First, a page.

For those who might skip this because the title sounds like a generic tegeltjeswijsheid: it is a very concrete case study of what problems Soundcloud experienced, how the amount of work in progress was part of the problem, which things they did and which things they measured to reduce the amount of work in progress, and what effect that had.
tl;dr of the above: article is interesting though its title isn’t.
[edit: I code-switched for a moment, there. Tegeltjeswijsheid = hoary aphorism; advice that may be correct, but is too familiar to be insightful.]
What’s the etymology? (sounds like “little-tile wisdom” to my untrained ears)
You must have some kind of training I don’t.
You would be correct. AFAICT the heyday of these tiles was 1900-1960? For a plethora of modern hits, see the non-photo images.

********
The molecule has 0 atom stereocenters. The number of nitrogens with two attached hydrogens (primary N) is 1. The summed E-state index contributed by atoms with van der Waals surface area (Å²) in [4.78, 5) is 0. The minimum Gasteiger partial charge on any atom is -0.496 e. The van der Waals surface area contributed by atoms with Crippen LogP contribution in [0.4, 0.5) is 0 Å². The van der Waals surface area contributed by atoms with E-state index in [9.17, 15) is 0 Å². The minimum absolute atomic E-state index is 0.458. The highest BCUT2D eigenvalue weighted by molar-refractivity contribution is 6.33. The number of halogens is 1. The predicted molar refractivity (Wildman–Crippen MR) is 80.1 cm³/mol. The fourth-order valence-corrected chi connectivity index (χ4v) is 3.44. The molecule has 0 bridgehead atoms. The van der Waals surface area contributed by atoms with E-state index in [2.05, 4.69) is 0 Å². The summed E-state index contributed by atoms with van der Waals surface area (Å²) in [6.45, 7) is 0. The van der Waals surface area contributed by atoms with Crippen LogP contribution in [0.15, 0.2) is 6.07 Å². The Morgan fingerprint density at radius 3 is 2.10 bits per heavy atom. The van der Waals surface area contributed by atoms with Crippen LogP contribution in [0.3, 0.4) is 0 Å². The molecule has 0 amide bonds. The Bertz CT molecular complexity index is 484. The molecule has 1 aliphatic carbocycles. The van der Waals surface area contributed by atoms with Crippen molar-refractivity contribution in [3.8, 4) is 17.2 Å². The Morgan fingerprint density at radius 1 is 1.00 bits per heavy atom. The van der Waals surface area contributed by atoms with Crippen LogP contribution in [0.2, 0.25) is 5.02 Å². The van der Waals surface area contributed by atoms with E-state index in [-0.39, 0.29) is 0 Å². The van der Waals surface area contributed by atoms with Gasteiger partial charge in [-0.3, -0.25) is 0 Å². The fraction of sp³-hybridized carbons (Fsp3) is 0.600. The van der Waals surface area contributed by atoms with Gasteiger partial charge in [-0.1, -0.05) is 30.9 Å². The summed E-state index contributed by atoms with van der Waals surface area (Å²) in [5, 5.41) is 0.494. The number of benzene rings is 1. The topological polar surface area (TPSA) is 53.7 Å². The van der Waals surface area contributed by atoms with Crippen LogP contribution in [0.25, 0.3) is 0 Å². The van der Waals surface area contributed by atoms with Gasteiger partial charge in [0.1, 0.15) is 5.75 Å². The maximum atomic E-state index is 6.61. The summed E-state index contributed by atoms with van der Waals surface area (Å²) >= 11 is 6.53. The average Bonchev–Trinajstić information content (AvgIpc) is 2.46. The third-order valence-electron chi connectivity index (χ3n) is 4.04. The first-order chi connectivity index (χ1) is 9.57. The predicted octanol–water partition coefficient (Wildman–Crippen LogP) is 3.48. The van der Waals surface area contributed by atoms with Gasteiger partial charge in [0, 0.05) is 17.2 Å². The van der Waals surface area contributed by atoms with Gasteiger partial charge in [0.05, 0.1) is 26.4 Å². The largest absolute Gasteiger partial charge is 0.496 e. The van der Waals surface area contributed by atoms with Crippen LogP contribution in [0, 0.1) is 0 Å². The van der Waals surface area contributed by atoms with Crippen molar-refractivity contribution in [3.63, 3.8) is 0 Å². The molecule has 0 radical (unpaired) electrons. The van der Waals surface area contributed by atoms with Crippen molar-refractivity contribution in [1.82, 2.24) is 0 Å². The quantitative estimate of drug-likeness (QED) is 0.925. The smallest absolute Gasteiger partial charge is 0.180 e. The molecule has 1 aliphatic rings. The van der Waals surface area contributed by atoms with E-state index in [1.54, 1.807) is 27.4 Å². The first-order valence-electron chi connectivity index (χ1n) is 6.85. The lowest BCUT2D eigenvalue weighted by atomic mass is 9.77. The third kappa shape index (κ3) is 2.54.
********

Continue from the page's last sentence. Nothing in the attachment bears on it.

Oh, haha, that makes so much sense now :)
I like the quantitative approach they took to proving what many of us know intuitively–too wide of a pipeline overwhelms engineering. I wish they would talk about what lead their management to the point of being able to talk about the issue. Many organization’s management doubles down on “All tasks having highest priority,” so what made Soundcloud able to look at the work in the pipeline’s effect on their workers in the first place?
For further reading I recommend The Phoenix Project, its a great book
Also, Slack by Tom Demarco (one of the author’s of Peopleware) talks directly about this issue, though not as entertaining as The Phoenix Project.
If you liked this post, you’ll like this book. A trove of scientific thinking (dense at times) about project management.
I rather enjoyed this article, and was impressed at the attempt to scientifically manage development.
That said, their company is failing and failing hard by all accounts. This seems rather like polishing the brass on the Titanic as it goes down. :(
It’s really too bad, I was always extremely impressed by SoundCloud. Being able to register and login and navigate smoothly without ever interrupting the music was nice.